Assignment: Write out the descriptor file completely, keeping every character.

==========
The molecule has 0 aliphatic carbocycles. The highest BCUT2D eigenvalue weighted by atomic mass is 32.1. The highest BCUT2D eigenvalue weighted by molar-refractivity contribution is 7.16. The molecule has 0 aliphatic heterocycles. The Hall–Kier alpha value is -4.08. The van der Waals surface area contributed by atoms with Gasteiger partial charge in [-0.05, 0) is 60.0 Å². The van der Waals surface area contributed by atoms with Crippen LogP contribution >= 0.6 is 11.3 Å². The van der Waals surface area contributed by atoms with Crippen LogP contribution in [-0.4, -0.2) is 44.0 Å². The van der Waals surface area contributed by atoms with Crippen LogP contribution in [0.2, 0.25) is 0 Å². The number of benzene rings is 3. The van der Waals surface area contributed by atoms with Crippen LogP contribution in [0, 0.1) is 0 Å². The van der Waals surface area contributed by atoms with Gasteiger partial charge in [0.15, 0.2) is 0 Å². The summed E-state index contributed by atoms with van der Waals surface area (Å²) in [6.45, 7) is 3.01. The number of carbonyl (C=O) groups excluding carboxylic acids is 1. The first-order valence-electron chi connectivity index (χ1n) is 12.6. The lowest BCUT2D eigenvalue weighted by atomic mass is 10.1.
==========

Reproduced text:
The molecule has 0 aliphatic carbocycles. The highest BCUT2D eigenvalue weighted by atomic mass is 32.1. The highest BCUT2D eigenvalue weighted by molar-refractivity contribution is 7.16. The molecule has 0 aliphatic heterocycles. The Hall–Kier alpha value is -4.08. The van der Waals surface area contributed by atoms with Gasteiger partial charge in [-0.05, 0) is 60.0 Å². The van der Waals surface area contributed by atoms with Crippen LogP contribution >= 0.6 is 11.3 Å². The van der Waals surface area contributed by atoms with Crippen LogP contribution in [-0.4, -0.2) is 44.0 Å². The van der Waals surface area contributed by atoms with Crippen LogP contribution in [0.2, 0.25) is 0 Å². The number of benzene rings is 3. The van der Waals surface area contributed by atoms with Crippen LogP contribution in [0, 0.1) is 0 Å². The van der Waals surface area contributed by atoms with Gasteiger partial charge in [0.15, 0.2) is 0 Å². The summed E-state index contributed by atoms with van der Waals surface area (Å²) in [6.45, 7) is 3.01. The number of carbonyl (C=O) groups excluding carboxylic acids is 1. The first-order valence-electron chi connectivity index (χ1n) is 12.6. The lowest BCUT2D eigenvalue weighted by atomic mass is 10.1.